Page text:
The annual productions throughout this region of Charles Dickens’s nearly 175-year-old tale, A Christmas Carol, are as timeless and an integral part of the holiday experience as nativity scenes, nutcrackers, and Santa Claus. Each year at this time, there are at least ten different productions within an hour’s drive in any direction.
This one is outstanding.
Chesapeake Shakespeare Company’s stellar version, adapted and directed by Ian Gallanar, pays homage to the Victorian-era original while subtly updating it for today’s audiences – and moving the location 3,628 miles from London to Baltimore.
The doors open to this show at least 45 minutes early for a good reason. As they order a drink from one of the bars on the first two floors, early birds will hear one of eight regional choirs performing Christmas carols for thirty minutes prior to the start of the show. Opening night, Heart of Maryland Barbershop Chorus warmed the house with their beautiful caroling and set the mood for what was to follow.
This first night (though the cast had already performed four matinees for school groups), minutes before the show began, it was Ian (pronounced I-on, not Ee-ann) Gallanar’s turn to describe his best Christmas ever to the audience. It was a short, sweet, and emotional narrative. At each show, someone from the production will tell their Christmas story.
Though A Christmas Carol is not a musical, in the traditional sense, six classic carols are movingly performed during the show and seven more by the cast during the pre-show and intermission. Plus, there are some fun boozy dance numbers.
Setting the tale in Baltimore is not a big stretch, nor is the clever, three-level set used in previous productions of this show, which depicts a row of brick Baltimore townhouses. Dickens visited Baltimore in 1842 and actually stayed at a hotel on Calvert Street.
In this production, a sign on the set during scenes set in the counting house firm of Scrooge & Marley notes the company is based at 202 E. German Street. Set in the heart of what was once Charm City’s financial district, that was the original address of the 1866 landmark Mercantile Trust building with its stunning gilded rosette ceiling, which now houses the Chesapeake Shakespeare Company at the corner of Calvert and Redwood streets. German Street was renamed Calvert decades ago.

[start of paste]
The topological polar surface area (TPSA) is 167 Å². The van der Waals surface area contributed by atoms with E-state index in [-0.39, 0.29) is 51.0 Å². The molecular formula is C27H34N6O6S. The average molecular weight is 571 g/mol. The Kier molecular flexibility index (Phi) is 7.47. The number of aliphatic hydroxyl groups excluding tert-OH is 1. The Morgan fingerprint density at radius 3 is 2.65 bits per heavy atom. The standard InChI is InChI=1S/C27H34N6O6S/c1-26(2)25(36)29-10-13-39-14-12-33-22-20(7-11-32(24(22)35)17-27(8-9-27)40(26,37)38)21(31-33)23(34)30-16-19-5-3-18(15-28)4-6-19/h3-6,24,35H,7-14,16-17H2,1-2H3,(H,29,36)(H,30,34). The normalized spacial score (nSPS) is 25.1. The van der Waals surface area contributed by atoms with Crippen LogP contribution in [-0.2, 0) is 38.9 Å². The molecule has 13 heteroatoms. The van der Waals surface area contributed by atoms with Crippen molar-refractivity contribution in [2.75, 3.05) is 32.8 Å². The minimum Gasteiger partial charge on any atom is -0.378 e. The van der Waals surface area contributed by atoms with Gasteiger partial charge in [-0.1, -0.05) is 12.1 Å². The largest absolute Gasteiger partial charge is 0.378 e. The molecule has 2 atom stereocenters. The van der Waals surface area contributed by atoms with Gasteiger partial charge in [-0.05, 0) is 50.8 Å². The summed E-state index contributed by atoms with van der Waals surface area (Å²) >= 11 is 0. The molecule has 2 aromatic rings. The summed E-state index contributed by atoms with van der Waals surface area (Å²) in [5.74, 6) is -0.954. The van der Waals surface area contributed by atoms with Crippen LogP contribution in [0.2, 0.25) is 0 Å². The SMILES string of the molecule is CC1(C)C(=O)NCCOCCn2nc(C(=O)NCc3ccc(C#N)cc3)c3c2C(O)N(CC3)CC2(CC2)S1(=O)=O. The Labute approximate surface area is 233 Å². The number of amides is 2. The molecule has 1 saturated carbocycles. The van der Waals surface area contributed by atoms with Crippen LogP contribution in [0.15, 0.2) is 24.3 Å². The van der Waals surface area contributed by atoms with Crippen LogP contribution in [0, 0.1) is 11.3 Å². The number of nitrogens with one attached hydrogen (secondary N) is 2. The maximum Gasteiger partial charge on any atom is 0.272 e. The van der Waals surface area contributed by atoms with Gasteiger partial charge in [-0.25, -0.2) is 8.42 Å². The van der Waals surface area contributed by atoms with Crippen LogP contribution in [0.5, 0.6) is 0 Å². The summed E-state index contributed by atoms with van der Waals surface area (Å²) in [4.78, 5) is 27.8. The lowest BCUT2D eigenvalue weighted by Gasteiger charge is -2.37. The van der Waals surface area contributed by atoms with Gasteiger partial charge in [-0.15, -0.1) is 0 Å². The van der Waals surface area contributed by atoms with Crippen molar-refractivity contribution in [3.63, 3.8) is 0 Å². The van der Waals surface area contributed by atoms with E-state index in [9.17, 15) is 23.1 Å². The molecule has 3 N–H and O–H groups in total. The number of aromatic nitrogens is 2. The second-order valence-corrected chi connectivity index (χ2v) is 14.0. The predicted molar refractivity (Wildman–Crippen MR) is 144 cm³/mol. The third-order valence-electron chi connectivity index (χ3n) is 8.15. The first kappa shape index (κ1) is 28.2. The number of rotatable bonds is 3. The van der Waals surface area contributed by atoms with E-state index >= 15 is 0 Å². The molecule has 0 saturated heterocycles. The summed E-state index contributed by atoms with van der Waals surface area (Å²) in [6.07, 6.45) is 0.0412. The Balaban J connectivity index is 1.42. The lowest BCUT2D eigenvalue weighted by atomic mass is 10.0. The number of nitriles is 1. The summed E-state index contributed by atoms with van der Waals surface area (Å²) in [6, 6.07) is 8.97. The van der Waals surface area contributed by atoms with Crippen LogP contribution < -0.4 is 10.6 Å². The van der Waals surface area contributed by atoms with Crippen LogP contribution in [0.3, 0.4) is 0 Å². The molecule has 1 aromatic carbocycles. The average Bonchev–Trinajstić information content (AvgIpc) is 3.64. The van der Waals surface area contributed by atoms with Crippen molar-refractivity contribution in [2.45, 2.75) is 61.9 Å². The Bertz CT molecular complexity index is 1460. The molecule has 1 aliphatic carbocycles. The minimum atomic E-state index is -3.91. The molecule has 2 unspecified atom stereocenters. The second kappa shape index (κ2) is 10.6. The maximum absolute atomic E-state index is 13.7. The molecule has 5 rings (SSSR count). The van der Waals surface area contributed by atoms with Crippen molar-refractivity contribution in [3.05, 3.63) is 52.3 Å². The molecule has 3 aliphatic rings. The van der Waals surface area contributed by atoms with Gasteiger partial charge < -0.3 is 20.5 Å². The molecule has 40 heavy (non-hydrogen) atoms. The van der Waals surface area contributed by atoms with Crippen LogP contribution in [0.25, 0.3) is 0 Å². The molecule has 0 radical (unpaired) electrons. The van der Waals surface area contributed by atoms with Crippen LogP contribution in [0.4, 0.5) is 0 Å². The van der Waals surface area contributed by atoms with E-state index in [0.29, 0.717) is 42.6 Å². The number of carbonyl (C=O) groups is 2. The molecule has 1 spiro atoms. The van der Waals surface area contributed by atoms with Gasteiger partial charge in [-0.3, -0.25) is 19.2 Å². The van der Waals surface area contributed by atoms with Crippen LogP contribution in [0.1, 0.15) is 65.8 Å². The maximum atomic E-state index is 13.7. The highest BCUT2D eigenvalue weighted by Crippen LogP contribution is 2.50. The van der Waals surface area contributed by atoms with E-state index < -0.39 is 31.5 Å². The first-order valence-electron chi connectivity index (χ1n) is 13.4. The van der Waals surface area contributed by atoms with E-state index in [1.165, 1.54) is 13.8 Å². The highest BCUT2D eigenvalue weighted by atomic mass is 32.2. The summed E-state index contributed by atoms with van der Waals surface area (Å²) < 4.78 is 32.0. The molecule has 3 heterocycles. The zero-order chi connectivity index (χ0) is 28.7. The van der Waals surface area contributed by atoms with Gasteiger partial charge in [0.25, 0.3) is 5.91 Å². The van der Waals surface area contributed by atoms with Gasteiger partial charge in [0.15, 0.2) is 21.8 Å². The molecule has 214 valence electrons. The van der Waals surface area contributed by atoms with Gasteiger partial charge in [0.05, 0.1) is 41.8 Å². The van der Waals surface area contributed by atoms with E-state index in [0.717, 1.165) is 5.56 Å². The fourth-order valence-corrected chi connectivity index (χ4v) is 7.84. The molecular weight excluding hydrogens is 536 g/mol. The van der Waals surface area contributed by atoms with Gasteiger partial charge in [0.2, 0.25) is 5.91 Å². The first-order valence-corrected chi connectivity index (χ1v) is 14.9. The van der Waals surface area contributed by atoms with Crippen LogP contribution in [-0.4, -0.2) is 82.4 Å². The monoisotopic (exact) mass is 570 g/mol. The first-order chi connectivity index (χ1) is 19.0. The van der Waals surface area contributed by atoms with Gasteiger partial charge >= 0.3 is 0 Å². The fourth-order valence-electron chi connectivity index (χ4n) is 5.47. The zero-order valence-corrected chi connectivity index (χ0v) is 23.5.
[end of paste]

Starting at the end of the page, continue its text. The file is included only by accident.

Dialog throughout the show has been sharpened to poke fun or prick the conscience about current events. One character denounces the “new” Baltimore Sun, founded in 1837. She says Scrooge dislikes the newcomer newspaper’s political cartoons. He called their content “fake news.” References to local institutions like the Maryland Club, originally an exclusive pro-Confederacy men’s club founded in 1857; and the Patapsco Female Institute in Ellicott City, a girl’s finishing school opened in 1837 and now the site of CSC’s summer performances; and old Baltimore neighborhoods and nearby environs are peppered throughout the show.
In one scene, a character asks, “Is this heaven?”
“No, this is Cecil County,” another says — as the audience roars with laughter.
The sharp class-conscious comments of the Victorian era about working class men and women (“They smell like fish,” Scrooge sneers in one scene) evoke comparisons to some of today’s politicians.
Scrooge’s blustery, dismissive comments when two men enter his office seeking charitable contributions to aid the poor during the holiday season are remarkably contemporary. And painful.